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eucalyptus subcrenulata

Image of E. subcrenulata trunk and seeds

Yellowish trunk on left with leaves and immature seed capsules of recently discovered E. subcrenulata (Alpine Yellow Gum) at Coupe GC134F on the lower slopes of Blue Tier.

- f. duncan and p. rosevear

..... Laurie Gregson (FT Bass District) found an unfamiliar eucalypt near the southern boundary of the coupe (GC134F), where the bench grades into slopes with occasional outcropping granite Samples were dispatched to the FPB's botany section. A few characteristics sparked interest - ridges on fruits and buds and a yellowish tinge to the bark and leaves indicated a relationship with the yellow gum group - a series of eucalypt species that had not been collected previously in the Northeast Highlands. There was further excitement (botanists are easily excited!) when this conjecture was supported by Professor Jim Reid and Associate Professor Brad Potts - eucalypt aficionados from the School of Plant Science at the University of Tasmania

In November 2003, the site was visited by staff of the Forest Practices Board, Forestry Tasmania (Bass District and the Conservation Planning Section), Brad Potts (Uni. of Tasmania) and Beris Hansberry of the Friends of the Blue Tier community group. Samples of leaves and reproductive material were collected from several trees, ranging in height from 5 m on exposed rocky sites, to 25 m on the more sheltered and humid slopes to the south of the coupe. The field diagnosis suggested that the species had close affinities with Eucalyptus subcrenulata (alpine yellow gum) and this was subsequently confirmed by analysis of chloroplasts. An inspection of the slope showed that E. subcrenulata occupied an area of at least 80 ha, in some places co-occurring with E. obliqua and in others dominating a wet sclerophyll understorey. Some of the trees, particularly towards the upper slopes, had a handsome open-growing form, their yellowish leaves and trunk seeming to glow in the afternoon light. A few seedlings and saplings were found, and there were also signs of some regeneration from coppice.

The presence of S. subcrenulata in this area is of great biogeographic interest. The nearest population is about 100 km away, on the northeastern rim of the Central Plateau. The species typically occurs at altitudes above 800 m, as its common name indicates. This would suggest that its occurrence near Blue Tier is a relict of the colder glacial climate, in the same way that occurrences of E. coccifera on isolated peaks in the Eastern Tiers can be considered as survivors from this period. However, the relatively low altitude of this population (500-600 m) and its presence on sheltered slopes not subject to the temperature extremes of Blue Tier itself, does not sit comfortably with this explanation. In other parts of Tasmania E. subcrenulata grades into E. johnstonii at lower altitudes, and the Blue Tier trees may also be intermediate between these two nodes on the yellow gum continuum. It is possible that E. subcrenulata occurs elsewhere in the Northeast Highlands, with other populations being mistaken for other gum-barked species (E. viminalis, E. darympleana, E. brookeriana or E. regnans).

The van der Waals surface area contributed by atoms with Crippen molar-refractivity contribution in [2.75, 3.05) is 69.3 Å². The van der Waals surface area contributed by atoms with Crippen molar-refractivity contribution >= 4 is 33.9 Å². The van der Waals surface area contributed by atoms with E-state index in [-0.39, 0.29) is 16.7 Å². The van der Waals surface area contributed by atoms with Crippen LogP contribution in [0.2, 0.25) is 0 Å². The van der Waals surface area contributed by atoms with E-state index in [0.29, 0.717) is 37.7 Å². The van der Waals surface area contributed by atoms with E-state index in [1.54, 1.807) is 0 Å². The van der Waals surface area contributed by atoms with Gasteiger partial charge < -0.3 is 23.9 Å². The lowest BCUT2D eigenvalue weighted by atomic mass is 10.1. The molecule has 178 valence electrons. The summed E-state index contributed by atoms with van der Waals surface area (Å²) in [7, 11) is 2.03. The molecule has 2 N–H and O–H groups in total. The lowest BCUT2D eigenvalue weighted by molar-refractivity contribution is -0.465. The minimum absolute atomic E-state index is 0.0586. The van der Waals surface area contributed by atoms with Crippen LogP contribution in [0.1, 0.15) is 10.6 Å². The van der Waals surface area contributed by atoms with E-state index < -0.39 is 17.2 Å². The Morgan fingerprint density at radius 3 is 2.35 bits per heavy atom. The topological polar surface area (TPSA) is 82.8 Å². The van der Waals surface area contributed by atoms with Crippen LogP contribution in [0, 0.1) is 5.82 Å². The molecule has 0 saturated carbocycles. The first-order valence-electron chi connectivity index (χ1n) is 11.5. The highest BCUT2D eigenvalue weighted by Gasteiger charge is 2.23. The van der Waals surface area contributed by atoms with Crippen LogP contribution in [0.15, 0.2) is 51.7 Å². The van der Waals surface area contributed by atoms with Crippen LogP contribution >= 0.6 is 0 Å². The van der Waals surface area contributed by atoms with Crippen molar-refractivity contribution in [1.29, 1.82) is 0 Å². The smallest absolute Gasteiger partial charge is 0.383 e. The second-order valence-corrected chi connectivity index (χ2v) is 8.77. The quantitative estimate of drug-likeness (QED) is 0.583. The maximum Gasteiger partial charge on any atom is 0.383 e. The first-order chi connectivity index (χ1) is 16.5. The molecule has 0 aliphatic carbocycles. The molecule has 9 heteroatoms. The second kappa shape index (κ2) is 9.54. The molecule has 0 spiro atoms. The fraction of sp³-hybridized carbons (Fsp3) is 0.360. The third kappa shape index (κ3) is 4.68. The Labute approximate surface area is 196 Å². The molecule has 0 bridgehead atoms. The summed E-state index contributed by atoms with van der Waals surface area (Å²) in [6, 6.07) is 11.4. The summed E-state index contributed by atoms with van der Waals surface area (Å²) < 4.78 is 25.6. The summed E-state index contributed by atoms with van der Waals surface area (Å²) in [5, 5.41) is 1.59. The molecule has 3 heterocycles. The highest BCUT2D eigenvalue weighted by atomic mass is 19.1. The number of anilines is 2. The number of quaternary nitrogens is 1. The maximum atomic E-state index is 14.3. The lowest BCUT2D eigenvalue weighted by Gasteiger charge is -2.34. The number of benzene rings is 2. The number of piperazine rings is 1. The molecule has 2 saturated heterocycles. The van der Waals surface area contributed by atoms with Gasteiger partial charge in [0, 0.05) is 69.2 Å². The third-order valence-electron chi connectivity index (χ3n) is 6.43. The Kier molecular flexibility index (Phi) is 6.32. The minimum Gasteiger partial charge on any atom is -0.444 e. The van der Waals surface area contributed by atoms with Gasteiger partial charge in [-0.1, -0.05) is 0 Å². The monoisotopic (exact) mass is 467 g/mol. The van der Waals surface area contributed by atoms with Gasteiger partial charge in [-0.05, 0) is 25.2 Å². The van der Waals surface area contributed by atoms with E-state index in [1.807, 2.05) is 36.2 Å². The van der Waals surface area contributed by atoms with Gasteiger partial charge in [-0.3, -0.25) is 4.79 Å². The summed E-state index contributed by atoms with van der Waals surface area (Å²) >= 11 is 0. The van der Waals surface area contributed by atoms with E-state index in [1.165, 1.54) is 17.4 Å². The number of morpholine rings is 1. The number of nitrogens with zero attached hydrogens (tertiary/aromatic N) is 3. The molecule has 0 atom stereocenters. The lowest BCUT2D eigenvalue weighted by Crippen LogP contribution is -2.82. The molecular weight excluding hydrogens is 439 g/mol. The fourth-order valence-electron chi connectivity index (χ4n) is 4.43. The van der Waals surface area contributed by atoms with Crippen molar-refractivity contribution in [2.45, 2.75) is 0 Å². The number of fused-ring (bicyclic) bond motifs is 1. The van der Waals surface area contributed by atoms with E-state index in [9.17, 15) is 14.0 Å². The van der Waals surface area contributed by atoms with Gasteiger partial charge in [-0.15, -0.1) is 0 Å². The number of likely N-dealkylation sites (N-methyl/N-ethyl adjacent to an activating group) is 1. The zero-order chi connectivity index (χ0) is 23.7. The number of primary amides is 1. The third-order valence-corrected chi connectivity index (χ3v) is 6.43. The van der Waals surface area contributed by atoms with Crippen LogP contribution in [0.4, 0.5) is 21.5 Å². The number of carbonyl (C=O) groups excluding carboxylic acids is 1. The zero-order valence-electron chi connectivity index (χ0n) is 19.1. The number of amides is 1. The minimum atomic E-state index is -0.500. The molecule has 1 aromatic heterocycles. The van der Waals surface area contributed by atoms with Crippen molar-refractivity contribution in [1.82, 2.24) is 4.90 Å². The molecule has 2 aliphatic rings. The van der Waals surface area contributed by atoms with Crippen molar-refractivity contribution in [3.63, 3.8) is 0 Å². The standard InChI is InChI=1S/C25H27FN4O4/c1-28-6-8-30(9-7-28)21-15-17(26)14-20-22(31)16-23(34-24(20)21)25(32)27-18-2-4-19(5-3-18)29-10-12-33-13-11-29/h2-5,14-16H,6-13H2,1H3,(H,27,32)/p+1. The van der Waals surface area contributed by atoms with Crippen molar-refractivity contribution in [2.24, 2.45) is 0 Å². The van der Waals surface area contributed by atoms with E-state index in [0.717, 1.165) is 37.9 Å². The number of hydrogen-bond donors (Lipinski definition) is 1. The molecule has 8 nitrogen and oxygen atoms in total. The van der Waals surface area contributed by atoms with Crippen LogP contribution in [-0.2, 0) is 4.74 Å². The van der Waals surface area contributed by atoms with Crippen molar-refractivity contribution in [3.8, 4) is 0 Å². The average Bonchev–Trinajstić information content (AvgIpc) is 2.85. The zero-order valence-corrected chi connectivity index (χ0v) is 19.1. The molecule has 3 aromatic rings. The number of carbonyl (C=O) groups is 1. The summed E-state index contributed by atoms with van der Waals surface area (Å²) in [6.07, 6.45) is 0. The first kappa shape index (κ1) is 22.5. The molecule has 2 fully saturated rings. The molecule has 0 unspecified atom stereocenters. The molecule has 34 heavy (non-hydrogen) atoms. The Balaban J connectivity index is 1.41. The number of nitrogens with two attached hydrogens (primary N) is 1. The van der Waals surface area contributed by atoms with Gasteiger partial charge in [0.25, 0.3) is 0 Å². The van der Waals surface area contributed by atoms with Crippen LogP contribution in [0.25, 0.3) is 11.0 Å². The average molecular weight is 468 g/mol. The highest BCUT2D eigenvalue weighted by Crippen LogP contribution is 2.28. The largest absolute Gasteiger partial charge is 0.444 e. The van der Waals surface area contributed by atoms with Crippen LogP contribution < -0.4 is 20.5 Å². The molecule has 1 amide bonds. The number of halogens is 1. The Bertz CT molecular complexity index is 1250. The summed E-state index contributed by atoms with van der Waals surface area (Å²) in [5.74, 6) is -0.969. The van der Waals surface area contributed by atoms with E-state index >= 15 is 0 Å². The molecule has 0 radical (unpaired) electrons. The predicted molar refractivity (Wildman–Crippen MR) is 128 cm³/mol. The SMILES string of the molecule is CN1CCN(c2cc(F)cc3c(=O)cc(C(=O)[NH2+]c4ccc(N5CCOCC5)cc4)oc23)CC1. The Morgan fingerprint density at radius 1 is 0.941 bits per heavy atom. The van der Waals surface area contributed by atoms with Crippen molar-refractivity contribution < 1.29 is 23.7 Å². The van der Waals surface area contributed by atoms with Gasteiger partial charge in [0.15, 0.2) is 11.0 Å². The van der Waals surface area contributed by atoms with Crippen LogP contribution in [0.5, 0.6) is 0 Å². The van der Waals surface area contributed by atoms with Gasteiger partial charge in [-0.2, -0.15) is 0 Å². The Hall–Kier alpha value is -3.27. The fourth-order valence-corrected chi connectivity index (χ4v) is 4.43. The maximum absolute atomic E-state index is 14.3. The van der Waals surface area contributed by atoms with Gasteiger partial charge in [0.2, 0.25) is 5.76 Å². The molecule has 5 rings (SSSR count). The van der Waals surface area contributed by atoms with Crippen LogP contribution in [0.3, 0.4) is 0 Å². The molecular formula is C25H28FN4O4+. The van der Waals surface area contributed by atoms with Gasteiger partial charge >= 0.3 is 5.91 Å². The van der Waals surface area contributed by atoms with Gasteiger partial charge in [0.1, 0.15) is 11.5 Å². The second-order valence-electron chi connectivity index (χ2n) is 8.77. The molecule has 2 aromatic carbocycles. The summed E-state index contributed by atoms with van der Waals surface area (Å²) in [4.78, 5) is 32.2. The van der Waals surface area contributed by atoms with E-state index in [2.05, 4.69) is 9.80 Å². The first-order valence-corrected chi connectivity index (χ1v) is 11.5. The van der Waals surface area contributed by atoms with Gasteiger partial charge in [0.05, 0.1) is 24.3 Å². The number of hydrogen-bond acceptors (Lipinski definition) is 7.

The slope that supports most of the E. subcrenulata has not been logged in the past, though it seems to have been burnt by wildfire (possibly also associated with mining activities). The original coupe boundary excluded most of the E. subcrenulata population, but an additional buffer was subsequently added to provide further protection. A few E. subcrenulata trees are scattered in the coupe. The Forest Practices Plan has been modified so that such occurrences are preferentially retained (e.g. in wildlife habitat clumps). It is inevitable that some individuals will be affected by logging, but the prescriptions outlined above, plus the ability of the species to regenerate after disturbance, will ensure that there is negligible effect on the population

The location of the E. subcrenulata population will be designated by Forestry Tasmania as a Special Management Zone (SMZ) for Flora. This means that maintenance of this value is paramount in any land management decision affecting this area. The SMZ abuts the north-facing slopes off Lehners Ridge, which will also be managed to protect the big trees in old-growth E. obliqua forest, mentioned previously.

Fred Duncan, Senior Botanist, Forest Practices Board
Paul Rosevear, Planing co-ordinator, Bass District, Forestry Tasmania

[Extracted from Forest Practices News, Vol 6 #1, ISSN 1441-1288]

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